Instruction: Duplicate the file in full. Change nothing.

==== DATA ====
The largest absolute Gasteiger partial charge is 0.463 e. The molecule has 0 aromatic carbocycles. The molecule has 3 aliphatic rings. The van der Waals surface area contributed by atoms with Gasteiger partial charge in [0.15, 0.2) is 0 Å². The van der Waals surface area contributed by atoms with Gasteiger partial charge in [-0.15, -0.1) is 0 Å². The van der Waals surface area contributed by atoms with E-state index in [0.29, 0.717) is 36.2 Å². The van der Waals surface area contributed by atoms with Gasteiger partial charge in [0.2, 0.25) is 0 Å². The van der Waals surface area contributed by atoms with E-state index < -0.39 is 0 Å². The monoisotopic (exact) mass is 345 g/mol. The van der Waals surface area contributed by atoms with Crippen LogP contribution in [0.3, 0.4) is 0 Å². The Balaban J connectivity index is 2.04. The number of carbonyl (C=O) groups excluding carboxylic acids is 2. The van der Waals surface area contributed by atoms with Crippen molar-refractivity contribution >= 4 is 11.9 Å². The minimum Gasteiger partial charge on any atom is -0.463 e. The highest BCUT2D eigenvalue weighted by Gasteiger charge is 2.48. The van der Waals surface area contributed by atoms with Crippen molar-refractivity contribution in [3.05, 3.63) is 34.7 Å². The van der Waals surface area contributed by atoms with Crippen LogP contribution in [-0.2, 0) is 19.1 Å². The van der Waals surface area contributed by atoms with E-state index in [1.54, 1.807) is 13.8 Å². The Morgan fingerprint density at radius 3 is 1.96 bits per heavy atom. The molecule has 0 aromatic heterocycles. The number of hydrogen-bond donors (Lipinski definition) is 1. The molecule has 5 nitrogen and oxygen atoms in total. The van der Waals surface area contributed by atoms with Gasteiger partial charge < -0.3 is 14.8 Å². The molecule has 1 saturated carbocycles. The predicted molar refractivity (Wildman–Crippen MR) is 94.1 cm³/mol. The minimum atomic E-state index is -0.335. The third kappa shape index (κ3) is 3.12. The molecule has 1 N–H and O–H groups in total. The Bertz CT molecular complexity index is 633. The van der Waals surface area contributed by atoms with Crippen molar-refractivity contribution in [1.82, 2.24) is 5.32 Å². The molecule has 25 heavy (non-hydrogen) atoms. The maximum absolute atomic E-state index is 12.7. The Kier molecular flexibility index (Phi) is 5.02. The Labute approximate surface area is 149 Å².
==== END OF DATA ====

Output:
The largest absolute Gasteiger partial charge is 0.463 e. The molecule has 0 aromatic carbocycles. The molecule has 3 aliphatic rings. The van der Waals surface area contributed by atoms with Gasteiger partial charge in [0.15, 0.2) is 0 Å². The van der Waals surface area contributed by atoms with Gasteiger partial charge in [-0.15, -0.1) is 0 Å². The van der Waals surface area contributed by atoms with E-state index in [0.29, 0.717) is 36.2 Å². The van der Waals surface area contributed by atoms with Gasteiger partial charge in [0.2, 0.25) is 0 Å². The van der Waals surface area contributed by atoms with E-state index < -0.39 is 0 Å². The monoisotopic (exact) mass is 345 g/mol. The van der Waals surface area contributed by atoms with Crippen LogP contribution in [0.3, 0.4) is 0 Å². The Balaban J connectivity index is 2.04. The number of carbonyl (C=O) groups excluding carboxylic acids is 2. The van der Waals surface area contributed by atoms with Crippen molar-refractivity contribution >= 4 is 11.9 Å². The minimum Gasteiger partial charge on any atom is -0.463 e. The highest BCUT2D eigenvalue weighted by Gasteiger charge is 2.48. The van der Waals surface area contributed by atoms with Crippen molar-refractivity contribution in [3.05, 3.63) is 34.7 Å². The van der Waals surface area contributed by atoms with Crippen LogP contribution in [-0.2, 0) is 19.1 Å². The van der Waals surface area contributed by atoms with E-state index in [1.54, 1.807) is 13.8 Å². The Morgan fingerprint density at radius 3 is 1.96 bits per heavy atom. The molecule has 0 aromatic heterocycles. The number of hydrogen-bond donors (Lipinski definition) is 1. The molecule has 5 nitrogen and oxygen atoms in total. The van der Waals surface area contributed by atoms with Gasteiger partial charge < -0.3 is 14.8 Å². The molecule has 1 saturated carbocycles. The predicted molar refractivity (Wildman–Crippen MR) is 94.1 cm³/mol. The minimum atomic E-state index is -0.335. The third kappa shape index (κ3) is 3.12. The molecule has 1 N–H and O–H groups in total. The Bertz CT molecular complexity index is 633. The van der Waals surface area contributed by atoms with Crippen molar-refractivity contribution in [1.82, 2.24) is 5.32 Å². The molecule has 25 heavy (non-hydrogen) atoms. The maximum absolute atomic E-state index is 12.7. The Kier molecular flexibility index (Phi) is 5.02. The Labute approximate surface area is 149 Å².